The Orbit Jazz Bar in Braamfontein celebrated international jazz day with a focus on the people affected by xenophobia in South Africa.
International jazz day came to Braamfontein on Thursday, March 30, with a performance by pianist Thandi Ntuli and her band. The global event created by UNESCO is aimed at celebrating the qualities and the virtues of jazz, but the local celebration also made use of the performance to collect donations for affected by the recent wave of xenophobia.
The Orbit, hosts of the event, partnered with local charity, Gift of the Givers, who have been working with displacement camps that are currently housing people left homeless through xenophobia.
For Ntuli it wasn’t just about performing on stage and asking people to donate to the charity, it was about using the event to make a difference.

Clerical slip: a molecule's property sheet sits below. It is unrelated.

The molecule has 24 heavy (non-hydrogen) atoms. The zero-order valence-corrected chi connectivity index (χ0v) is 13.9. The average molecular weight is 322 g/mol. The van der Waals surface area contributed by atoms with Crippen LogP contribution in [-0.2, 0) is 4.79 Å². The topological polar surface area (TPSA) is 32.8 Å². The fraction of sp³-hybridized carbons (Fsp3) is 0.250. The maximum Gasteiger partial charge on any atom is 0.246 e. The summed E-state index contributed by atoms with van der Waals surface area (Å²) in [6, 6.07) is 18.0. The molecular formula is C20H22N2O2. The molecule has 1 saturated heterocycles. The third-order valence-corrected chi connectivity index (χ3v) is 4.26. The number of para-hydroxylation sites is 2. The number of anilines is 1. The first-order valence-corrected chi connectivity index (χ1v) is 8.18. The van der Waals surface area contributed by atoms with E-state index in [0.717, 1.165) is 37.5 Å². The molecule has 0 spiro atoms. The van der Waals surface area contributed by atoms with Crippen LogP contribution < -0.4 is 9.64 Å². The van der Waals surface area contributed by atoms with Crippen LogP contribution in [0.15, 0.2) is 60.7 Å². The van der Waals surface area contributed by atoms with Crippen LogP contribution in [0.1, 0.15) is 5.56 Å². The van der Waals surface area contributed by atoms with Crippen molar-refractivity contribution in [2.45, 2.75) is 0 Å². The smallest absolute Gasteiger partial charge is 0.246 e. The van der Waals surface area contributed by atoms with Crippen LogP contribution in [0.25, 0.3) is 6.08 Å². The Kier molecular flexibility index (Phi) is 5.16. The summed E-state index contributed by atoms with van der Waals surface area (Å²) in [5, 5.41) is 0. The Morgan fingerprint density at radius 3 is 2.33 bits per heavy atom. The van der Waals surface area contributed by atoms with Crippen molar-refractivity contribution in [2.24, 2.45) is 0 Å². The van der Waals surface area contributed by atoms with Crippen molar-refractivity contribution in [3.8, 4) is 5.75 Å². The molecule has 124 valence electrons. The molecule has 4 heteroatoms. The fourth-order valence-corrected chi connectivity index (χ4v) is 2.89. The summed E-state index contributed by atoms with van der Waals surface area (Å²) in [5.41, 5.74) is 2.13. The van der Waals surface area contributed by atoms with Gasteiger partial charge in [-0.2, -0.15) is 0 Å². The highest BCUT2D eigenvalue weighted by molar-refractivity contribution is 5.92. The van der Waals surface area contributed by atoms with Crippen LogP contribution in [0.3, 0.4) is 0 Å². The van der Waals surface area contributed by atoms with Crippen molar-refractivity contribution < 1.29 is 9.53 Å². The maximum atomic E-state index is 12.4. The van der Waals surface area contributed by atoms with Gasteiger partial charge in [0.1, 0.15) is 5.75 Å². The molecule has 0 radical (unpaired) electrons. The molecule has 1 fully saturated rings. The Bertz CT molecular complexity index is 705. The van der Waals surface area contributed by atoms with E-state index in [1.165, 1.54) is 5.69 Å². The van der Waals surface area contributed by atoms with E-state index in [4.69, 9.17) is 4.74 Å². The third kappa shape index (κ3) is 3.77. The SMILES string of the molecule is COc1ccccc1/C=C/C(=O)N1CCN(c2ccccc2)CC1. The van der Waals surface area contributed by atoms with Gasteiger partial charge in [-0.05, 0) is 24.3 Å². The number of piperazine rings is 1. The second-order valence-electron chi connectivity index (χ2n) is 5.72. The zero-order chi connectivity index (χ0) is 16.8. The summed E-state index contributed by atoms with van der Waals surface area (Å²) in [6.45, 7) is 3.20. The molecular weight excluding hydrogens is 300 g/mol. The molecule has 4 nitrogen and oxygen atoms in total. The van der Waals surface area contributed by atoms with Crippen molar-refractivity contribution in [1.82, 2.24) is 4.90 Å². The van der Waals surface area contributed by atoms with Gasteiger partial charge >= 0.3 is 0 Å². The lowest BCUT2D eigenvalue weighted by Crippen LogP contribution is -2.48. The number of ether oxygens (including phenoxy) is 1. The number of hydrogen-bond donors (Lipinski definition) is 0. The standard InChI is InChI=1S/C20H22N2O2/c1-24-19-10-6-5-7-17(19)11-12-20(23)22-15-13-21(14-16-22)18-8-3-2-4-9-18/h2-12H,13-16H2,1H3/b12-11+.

“Am I going to say ‘Oh no’ those bad people or I am going to do something positive in light of what’s happening”, said Ntuli.
Audience members were asked to donate towels, non-perishable food items, disposable diapers, hygiene packs, winter clothes, and other items.
These would then be collected later by the organization who will distribute them to camps in Johannesburg and Durban.
Celebrating the beauty of jazz
The Orbit was filled to capacity for the evening’s celebration of jazz. Amaeshi Ikechi, the band’s bassist, said that for him jazz had started off as just as musical improvisation.
Sphelelo Mazibuko, the drummer, believes that jazz is an expressive language that transcends all other genres.
“It doesn’t matter if you’re young or if you’re old. It’s expressionate (sic), it’s fresh and it keeps growing,”said Mazibuko.